UBC Faculty Research and Publications

The prevalence of cardiometabolic multimorbidity and its association with physical activity, diet, and stress in Canada: evidence from a population-based cross-sectional study Sakakibara, Brodie M.; Obembe, Adebimpe O.; Eng, Janice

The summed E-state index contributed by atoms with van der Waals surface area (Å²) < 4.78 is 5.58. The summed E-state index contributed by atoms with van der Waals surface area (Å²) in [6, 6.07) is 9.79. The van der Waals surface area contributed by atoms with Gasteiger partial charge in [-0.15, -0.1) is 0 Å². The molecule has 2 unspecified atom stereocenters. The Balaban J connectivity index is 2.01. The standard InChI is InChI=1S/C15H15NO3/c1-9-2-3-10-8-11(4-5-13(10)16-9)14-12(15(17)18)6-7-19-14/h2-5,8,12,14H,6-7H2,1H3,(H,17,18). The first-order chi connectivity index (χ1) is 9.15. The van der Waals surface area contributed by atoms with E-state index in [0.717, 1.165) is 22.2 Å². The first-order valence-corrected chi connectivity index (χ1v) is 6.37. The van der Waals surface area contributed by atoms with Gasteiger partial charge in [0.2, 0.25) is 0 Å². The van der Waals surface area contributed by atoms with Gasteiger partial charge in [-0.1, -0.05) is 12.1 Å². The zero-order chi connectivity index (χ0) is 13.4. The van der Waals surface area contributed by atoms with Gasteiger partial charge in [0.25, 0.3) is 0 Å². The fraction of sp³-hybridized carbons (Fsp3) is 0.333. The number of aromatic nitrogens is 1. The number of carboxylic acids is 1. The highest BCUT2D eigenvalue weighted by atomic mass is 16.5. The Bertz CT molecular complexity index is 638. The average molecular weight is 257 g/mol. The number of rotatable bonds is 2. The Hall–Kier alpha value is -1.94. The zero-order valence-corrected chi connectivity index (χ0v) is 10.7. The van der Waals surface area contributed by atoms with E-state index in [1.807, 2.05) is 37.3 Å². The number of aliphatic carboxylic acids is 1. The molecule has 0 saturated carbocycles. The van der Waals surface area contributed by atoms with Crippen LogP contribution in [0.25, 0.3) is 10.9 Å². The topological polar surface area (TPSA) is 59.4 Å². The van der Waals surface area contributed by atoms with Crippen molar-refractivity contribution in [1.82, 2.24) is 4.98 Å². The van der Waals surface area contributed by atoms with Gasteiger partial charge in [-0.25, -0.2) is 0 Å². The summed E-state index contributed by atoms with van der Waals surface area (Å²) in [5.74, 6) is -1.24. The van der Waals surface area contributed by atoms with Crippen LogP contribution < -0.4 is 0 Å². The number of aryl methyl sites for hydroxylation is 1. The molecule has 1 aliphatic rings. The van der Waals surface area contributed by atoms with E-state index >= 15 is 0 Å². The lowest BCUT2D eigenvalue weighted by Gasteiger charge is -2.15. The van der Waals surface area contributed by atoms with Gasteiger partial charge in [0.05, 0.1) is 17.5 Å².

Background: Cardiometabolic multimorbidity (CM) is defined as having a diagnosis of at least two of stroke, heart disease, or diabetes, and is an emerging health concern, but the prevalence of CM at a population level in Canada is unknown. The objectives of this study were to quantify the: 1) prevalence of CM in Canada; and 2) association between CM and lifestyle behaviours (e.g., physical activity, consumption of fruits and vegetables, and stress). Methods: Using data from the 2016 Canadian Community Health Survey, we estimated the overall and group prevalence of CM in individuals aged ≥50 years (n = 13,226,748). Multiple logistic regression was used to quantify the association between CM and lifestyle behaviours compared to a group without cardiometabolic conditions. Results: The overall prevalence of CM was 3.5% (467,749 individuals). Twenty-two percent (398,755) of people with diabetes reported having another cardiometabolic condition and thus CM, while the same was true for 32.2% (415,686) of people with heart disease and 48.4% (174,754) of stroke survivors. 71.2% of the sample reported eating fewer than five servings of fruits and vegetables per day. The odds of individuals with CM reporting zero minutes of physical activity was 2.35 [95% CI = 1.87 to 2.95] and having high stress was 1.89 [95% CI = 1.49 to 2.41] times the odds of the no cardiometabolic condition reference group. The odds of individuals with all three cardiometabolic conditions reporting zero minutes of physical activity was 4.31 [95% CI = 2.21 to 8.38] and having high stress was 3.93 [95% CI = 2.03 to 7.61]. Conclusion: The number of Canadians with CM or at risk of CM is high and these individuals have lifestyle behaviours that are associated with adverse health outcomes. Lifestyle behaviours tend to diminish with increasing onset of cardiometabolic conditions. Lifestyle modification interventions focusing on physical activity and stress management for the prevention and management CM are warranted.

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